This Woman’s Work

I came home from a long day spent doing “this woman’s work,” shuffling kids to doctor’s appointments in between my full-time marketing telework and full-time virtual school assistant jobs to find a package of deliciously-scented candles from Freres Branchiaux, a small candle business created in suburban Washington, DC by three brothers – aged 14, 12 and 9 – who started this business because they had “maxed out their toy allowance” and wanted to earn some money. These three young black boys took a candle-making workshop, then went to work developing a wide range of soy-based candles in great-smelling scents, like Cherry Blossom, Lime Cotton and Green Lavender, as well as others based on cultural icons, like Wakanda Forever – “Reminiscent of soft florals, bergamot, and thyme.  Smells like love. :)” and Wakanda Forever – “Ginger, saffron, and mixed fruits make this candle heavenly—Wakanda style!  And it is our FIRST colored candle—Vibranium Blue.”

While I was finishing up a Microsoft Teams meeting, the news of the indictment of one of the officers responsible for Breonna Taylor’s death in Louisville, Kentucky broke. I didn’t have time to read more until I was sitting in the waiting room while my niece had her appointment. I was horrified to read that the only indictment to come down was for a police officer who had shot into nearby homes – the charge was endangering others in the neighborhood. The sheetrock of these neighbors’ homes received more justice than award-winning EMT Breonna Taylor and her family. I thought of Breonna’s mother. A few weeks ago, I had read a magazine article in which her mother described the night of her daughter’s death and the following day. The police wouldn’t tell her what had happened – they went so far as to outright lie to her, telling her that her daughter had been taken to the hospital while she was laying dead in her home, and to ask her if she knew of anyone who would have wanted to hurt Breonna, all the while knowing their own officers had killed her.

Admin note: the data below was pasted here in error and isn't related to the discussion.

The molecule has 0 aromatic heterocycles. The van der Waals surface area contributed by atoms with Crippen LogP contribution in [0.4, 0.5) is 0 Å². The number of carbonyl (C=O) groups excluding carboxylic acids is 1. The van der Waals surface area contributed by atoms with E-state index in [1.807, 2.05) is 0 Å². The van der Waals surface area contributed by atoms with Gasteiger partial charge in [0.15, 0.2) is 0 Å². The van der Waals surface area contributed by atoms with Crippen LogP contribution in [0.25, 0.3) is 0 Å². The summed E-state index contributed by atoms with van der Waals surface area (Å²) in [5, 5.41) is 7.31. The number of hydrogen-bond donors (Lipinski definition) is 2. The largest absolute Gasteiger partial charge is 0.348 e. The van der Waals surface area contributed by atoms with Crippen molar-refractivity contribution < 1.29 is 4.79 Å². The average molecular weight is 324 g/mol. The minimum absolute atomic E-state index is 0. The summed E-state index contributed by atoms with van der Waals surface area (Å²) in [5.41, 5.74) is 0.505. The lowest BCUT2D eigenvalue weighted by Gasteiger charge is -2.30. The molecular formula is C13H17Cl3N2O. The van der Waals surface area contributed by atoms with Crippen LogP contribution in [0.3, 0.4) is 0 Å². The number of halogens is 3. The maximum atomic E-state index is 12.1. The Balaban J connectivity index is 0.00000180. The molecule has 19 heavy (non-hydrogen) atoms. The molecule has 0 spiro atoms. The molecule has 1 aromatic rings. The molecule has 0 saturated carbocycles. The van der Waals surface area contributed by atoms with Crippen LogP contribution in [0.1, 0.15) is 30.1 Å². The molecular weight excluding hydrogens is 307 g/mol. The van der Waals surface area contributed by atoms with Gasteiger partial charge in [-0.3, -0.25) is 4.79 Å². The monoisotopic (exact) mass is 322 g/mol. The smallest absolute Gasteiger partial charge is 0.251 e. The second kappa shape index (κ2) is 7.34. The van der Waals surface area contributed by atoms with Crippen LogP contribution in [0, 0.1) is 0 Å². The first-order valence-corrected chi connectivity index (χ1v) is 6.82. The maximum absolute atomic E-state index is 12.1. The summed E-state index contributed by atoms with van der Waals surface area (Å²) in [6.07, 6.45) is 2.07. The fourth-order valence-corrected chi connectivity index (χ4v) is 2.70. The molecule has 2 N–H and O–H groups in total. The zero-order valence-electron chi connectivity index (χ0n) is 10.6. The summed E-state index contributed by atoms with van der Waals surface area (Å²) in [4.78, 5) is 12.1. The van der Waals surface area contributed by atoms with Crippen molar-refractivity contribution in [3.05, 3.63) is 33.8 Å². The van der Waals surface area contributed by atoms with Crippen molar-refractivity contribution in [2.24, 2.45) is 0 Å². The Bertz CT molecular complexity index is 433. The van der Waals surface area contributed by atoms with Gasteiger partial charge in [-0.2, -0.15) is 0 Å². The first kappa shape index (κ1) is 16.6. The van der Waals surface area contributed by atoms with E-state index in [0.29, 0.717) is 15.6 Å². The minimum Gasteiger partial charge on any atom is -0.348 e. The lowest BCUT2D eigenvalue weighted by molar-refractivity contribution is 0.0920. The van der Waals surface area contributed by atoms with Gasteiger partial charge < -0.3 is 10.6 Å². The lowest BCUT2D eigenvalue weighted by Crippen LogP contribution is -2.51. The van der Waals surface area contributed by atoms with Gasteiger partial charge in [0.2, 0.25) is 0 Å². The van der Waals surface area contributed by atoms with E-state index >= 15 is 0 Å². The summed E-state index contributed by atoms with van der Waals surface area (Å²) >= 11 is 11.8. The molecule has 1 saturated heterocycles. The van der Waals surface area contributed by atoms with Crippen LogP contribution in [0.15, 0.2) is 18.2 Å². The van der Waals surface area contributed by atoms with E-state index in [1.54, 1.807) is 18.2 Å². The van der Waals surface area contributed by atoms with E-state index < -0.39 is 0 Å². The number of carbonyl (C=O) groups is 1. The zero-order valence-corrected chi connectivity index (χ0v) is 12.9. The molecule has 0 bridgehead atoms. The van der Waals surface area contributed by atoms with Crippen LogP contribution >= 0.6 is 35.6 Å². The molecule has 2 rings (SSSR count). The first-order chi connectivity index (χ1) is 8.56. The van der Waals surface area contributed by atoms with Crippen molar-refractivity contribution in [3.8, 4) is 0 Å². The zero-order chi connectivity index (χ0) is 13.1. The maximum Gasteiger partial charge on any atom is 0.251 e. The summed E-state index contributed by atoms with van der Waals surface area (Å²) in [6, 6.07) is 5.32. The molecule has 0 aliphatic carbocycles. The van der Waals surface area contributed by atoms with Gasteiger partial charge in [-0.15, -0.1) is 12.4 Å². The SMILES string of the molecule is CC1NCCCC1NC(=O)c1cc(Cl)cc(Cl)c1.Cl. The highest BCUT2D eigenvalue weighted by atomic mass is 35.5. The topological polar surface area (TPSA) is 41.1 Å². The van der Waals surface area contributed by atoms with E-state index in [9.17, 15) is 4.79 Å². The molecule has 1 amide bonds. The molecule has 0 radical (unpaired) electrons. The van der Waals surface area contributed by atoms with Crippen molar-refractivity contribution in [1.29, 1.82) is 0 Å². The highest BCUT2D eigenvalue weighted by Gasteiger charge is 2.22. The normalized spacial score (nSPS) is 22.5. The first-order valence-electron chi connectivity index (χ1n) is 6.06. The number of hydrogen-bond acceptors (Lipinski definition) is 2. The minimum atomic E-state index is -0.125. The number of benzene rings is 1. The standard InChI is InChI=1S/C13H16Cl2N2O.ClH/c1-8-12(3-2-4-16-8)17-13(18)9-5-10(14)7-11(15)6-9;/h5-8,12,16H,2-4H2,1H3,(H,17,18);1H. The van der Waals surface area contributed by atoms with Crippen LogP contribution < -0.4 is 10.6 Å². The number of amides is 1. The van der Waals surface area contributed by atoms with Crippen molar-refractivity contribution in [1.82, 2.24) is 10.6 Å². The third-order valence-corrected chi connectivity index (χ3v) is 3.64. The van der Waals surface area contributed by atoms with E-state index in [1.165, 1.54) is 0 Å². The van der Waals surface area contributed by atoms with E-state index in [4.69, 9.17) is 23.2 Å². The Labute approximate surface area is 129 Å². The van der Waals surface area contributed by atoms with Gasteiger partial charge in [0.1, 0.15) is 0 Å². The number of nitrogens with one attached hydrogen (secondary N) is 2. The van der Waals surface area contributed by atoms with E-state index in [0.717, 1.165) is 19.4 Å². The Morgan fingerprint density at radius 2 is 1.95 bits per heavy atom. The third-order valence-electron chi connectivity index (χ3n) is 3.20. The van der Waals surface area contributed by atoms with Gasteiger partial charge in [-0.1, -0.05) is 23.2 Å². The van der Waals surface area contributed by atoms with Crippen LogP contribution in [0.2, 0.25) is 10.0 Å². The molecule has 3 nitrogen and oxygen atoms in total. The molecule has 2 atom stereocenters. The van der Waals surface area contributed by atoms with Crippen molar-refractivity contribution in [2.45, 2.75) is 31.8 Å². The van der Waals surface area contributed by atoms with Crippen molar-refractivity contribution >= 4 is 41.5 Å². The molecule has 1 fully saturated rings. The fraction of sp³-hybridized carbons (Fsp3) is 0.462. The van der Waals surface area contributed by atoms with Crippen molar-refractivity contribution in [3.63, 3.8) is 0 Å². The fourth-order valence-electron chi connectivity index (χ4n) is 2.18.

I got home from all my driving around and opened my long-awaited box of candles. See, Freres Branchiaux received so many orders around Juneteenth that it had taken them quite a while to fill them all – a wonderful problem to have, of course. The two candles I’d picked both smell amazing: Whiskey Sweet has a hint of cedar layered with citrus, whiskey and musk. When I saw that there was a candle named after a Kate Bush song, later covered by Maxwell, you know I had to grab that one too! This Woman’s Work is sweet and fruity, with apple, grapefruit, vanilla, jasmine and sandalwood. I hadn’t heard the song in a while, so I listened to both versions. And as I listened, I cried for Breonna Taylor’s mother and for all the mothers who haven’t received justice. I cried for Tamir Rice’s mother, and for Trayvon Martin’s mother and for Michael Brown’s mother and for George Floyd’s mother. I cried because I feel so angry at the system that continues to fail non-white Americans, and I cried because I feel helpless to do anything to change it.

And when I stopped crying, I quietly set about resuming “this woman’s work.” It may not seem to be much, but I am being what my favorite musician, Tori Amos, would call a “Mother Revolution.” I’m raising three beautiful children to see the wrongs in the world and seek to right them, to be kind to everyone, no matter their situation, and to speak up for those who don’t have a voice. I’m raising three kids who can talk politics at the dinner table and who know that black lives matter and that everyone is welcome. I’m raising kids who will speak their mind and who won’t say they “don’t see color,” but will understand that we live in a racist system and have to fight it every chance we get. Most days, I feel like I’m not doing it well enough, but then one of my kids says or does something amazing and it reminds me that “this woman’s work” is mostly languorous and silent and done in the background while lives are being lived until something happens that brings our values into sharp focus.